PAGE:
“Before the invasion we had heard rumors of situations like that happening in Germany and Austria," Max said. "I guess the rumors are true. I know that we Poles have no reason to trust the Russians, but I have to imagine that the Jews would prefer having to deal with the Russians than the Germans. Unfortunately, the Russians don’t care who they harass. Let’s walk off to the left here, and we’ll go over to Maria’s house.”
We turned and hurried along to get off the square, walking past some shops where the owners were trying to clean up the mess from the past three weeks. It doesn’t look like any stores are open yet, at least none directly on the square. As we turned on to Maria’s street, we noticed some rubble from those first days of the invasion but none of the buildings seem to have suffered major damage. We entered the building and Max released my arm as I made a run for the stairs. I anxiously knocked on the door.
“Helena!” “Maria!” we yelled at the same time, bouncing up and down as we hugged. “It’s so good to see you.” Max made it up the stairs and laughed at us.
Maria’s mother invited us in. Max said that we can only stay a few minutes because we have a lot of other stops to make. They sat in the kitchen exchanging news while Maria and I went into her room.
“Did you see that the school was damaged? I asked. “My father and I stopped by a few days ago. Have you heard anything about when classes might begin? Have you seen Tomas?”
“I haven’t heard about school yet," Maria replied. “Tomas is fine but his family got word that two of his cousins were killed in the fighting.”
“Oh no, that’s terrible. We were so excited that Max was able to get home safely that I forgot about the other soldiers.”
“One of my father’s three dry-cleaning stores was vandalized so he's there now, cleaning up,” Maria said. “The other two stores should be open today or tomorrow now that the electricity is working again. He plans on approaching the Russians to offer them dry-cleaning services. ‘'They’re here so someone might as well make some money from them,' he said."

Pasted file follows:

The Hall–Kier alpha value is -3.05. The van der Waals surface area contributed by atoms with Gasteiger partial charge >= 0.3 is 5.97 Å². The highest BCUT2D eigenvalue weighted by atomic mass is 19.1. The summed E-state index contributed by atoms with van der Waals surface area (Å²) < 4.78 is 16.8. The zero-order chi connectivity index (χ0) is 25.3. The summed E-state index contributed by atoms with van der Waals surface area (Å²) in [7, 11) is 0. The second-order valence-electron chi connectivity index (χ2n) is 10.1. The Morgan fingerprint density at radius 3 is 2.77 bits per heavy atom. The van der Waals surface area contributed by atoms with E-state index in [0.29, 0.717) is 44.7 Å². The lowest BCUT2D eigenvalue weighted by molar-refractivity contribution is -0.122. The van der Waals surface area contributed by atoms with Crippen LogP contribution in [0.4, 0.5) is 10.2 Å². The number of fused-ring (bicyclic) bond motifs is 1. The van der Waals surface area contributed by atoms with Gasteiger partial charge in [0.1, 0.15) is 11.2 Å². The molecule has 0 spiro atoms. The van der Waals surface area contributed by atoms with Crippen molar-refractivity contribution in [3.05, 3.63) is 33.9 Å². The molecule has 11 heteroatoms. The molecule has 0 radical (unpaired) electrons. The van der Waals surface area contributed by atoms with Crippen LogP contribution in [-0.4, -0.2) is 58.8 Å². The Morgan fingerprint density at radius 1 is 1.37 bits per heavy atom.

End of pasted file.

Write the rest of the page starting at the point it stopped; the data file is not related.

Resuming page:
Max knocked on the door. “Time to go,” he said. Maria and I hugged. We each promised to call the other one if we heard about school.
Max and I decided to check on my school next since it’s on this side of town. When we arrived, it was obvious that a lot of cleanup had already been done. New windows were leaning against the building ready for installation. I waved at one of my teachers whom I saw just inside the front door. He was putting up a notice: Classes will begin again next Monday.
“That’s good news,” I said. “I look forward to coming back.”
“We’ll see you next week then,” he said with a smile.
We continued along on streets that run parallel to the square. Max has two friends from the university, brothers, who had joined the army with him, and he wanted to see if they’d returned home yet. He introduced himself to their parents.
“We haven’t heard from them yet”, their father said.
Max assured them that the last time he saw them they were both safe. Their mother started crying and hurried back inside the apartment. Their father thanked Max for stopping by.
“I can just imagine what you, Mother, and Father were going through, worrying about me,” Max commented.
I took Max’s arm again. “Father kept telling us not to worry, that you were too smart to get injured or captured,” I said. “He was right.”
We continued toward the university. “I know some people at the university who will have news,” Max said. “They have contacts in the resistance who always seem to know what’s going on. The last time we were all together we agreed that we would try to meet every day on the second floor of the library.”